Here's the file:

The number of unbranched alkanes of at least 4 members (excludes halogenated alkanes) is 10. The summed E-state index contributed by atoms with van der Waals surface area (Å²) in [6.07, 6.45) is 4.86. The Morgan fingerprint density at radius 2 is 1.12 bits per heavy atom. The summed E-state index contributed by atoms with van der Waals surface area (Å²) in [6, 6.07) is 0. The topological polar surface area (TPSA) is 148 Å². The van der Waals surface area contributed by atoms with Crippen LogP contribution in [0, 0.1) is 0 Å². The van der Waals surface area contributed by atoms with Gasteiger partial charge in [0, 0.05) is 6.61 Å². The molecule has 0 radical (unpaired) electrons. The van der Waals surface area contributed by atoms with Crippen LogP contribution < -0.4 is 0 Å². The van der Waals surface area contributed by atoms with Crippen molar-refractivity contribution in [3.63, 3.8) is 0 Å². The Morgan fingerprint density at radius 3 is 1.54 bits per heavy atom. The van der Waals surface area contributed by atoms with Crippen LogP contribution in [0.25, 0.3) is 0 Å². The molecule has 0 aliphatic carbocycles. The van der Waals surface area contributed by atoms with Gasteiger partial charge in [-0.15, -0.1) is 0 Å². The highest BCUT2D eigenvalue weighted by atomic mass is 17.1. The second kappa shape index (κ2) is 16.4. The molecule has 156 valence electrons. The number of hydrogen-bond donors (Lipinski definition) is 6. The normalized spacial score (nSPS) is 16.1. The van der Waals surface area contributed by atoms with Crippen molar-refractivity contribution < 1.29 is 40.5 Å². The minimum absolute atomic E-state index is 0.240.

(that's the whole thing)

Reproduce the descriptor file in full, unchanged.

The number of unbranched alkanes of at least 4 members (excludes halogenated alkanes) is 10. The summed E-state index contributed by atoms with van der Waals surface area (Å²) in [6.07, 6.45) is 4.86. The Morgan fingerprint density at radius 2 is 1.12 bits per heavy atom. The summed E-state index contributed by atoms with van der Waals surface area (Å²) in [6, 6.07) is 0. The topological polar surface area (TPSA) is 148 Å². The van der Waals surface area contributed by atoms with Crippen LogP contribution in [0, 0.1) is 0 Å². The van der Waals surface area contributed by atoms with Gasteiger partial charge in [0, 0.05) is 6.61 Å². The molecule has 0 radical (unpaired) electrons. The van der Waals surface area contributed by atoms with Crippen LogP contribution < -0.4 is 0 Å². The van der Waals surface area contributed by atoms with Crippen molar-refractivity contribution in [3.63, 3.8) is 0 Å². The Morgan fingerprint density at radius 3 is 1.54 bits per heavy atom. The van der Waals surface area contributed by atoms with Crippen LogP contribution in [0.25, 0.3) is 0 Å². The molecule has 0 aliphatic carbocycles. The van der Waals surface area contributed by atoms with Gasteiger partial charge in [-0.15, -0.1) is 0 Å². The highest BCUT2D eigenvalue weighted by atomic mass is 17.1. The second kappa shape index (κ2) is 16.4. The molecule has 156 valence electrons. The number of hydrogen-bond donors (Lipinski definition) is 6. The normalized spacial score (nSPS) is 16.1. The van der Waals surface area contributed by atoms with Crippen molar-refractivity contribution < 1.29 is 40.5 Å². The minimum absolute atomic E-state index is 0.240.